As kids we would suck the nectar from Red clover and Honeysuckle but always early in the morning before the bees got to it. Fond memories of making clover chains! Once we made one that surrounded my parents house…was more fun than mowing.Take two clovers, then tie one clover's stem at the top (right under the three leaves or four leaves) of the other clover's stem. Repeat this and it will make a chain! You can use this as a necklace or a crown!
I love the smell of clover, we just returned from taking the dogs for a long walk around a nearby pond, while driving there and back I noticed all the beautiful red clover in bloom along the interstate.
Hi deemom,You've awoken long ago memories.I feel sorry for kids nowadays, cooped up in the house playing video games, or on the phone constantly. I remember being around plants, flowers and animals as far back as I can remember. Catching bees in tubular shaped flowers by folding the petals behind them and getting stung a number of times. Or sucking the nectar out of more than one type of flower...good thing we didn't do that with oleander. Or getting the black seed of the wild Four o'clocks, breaking them open and using the white powderlike substance to paint our face.You certainly were industrious as a kid. And you certainly had an abundant supply of clover to make a chain that went completely around the house! Thanks for the memories.Iowa gardening woman,We have white clover in our lawn which I have been battling. But I saw the red clover in a water retention basin when walking our dog. I hadn't seen red clover in some time so I didn't remember how much bigger and taller it grew than the weedy white. It is quite a striking plant imo. Not coming from a farm background I don't know what freshly mown clover smells like.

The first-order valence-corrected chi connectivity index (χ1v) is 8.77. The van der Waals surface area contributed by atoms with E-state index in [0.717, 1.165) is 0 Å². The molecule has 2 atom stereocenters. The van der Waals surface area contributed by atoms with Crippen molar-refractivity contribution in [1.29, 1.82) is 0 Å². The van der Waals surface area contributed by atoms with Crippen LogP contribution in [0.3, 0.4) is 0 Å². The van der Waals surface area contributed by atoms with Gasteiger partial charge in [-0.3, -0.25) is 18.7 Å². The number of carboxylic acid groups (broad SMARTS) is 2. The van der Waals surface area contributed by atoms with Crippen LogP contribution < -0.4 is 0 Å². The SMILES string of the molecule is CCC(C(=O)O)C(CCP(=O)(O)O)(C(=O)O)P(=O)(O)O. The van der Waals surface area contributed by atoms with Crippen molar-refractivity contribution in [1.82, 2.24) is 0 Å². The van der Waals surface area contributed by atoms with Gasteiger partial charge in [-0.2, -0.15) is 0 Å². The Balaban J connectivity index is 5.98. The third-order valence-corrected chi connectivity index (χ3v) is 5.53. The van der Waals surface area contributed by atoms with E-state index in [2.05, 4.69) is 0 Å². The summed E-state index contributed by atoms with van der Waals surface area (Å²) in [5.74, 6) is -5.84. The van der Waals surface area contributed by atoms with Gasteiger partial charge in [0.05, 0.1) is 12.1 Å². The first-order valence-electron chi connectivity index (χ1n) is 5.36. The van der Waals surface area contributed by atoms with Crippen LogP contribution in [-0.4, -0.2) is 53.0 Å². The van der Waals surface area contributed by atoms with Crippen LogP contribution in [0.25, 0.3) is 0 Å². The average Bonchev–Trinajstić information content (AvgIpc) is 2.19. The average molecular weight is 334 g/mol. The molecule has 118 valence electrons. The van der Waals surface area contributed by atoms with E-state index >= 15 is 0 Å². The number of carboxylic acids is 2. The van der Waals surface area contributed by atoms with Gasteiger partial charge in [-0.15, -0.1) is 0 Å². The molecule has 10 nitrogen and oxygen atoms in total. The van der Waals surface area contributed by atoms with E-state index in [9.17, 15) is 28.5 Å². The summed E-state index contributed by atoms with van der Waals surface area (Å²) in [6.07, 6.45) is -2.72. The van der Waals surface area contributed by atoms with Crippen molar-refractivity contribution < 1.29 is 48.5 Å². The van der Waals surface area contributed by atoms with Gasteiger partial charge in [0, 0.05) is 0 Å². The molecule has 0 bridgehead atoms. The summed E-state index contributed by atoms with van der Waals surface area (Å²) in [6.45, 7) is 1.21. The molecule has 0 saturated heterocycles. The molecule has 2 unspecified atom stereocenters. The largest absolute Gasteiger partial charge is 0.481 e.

Both Clovers red and white grow here wild.The white is compact to the ground.You can appreciate the red clover beautifully.I could never photograph it that well.Great picture.You can find beauty even in the common place they people overlook :)
Hi Snappy,We have the white ones too, especially in the lawn making it difficult to get rid of. I just heard on the radio that we should keep the white clove in the lawn as it enriches the soil with nitrogen. But it is a bit unsightly.I am learning to appreciate the plants that grow in abandoned and waste spaces. I am finding that using macro photography even the small or seemingly insignificant can be interesting or as beautiful as the larger ones we are acustomed to seeing as ornatmentals.Thanks for the compliment and for your comment.
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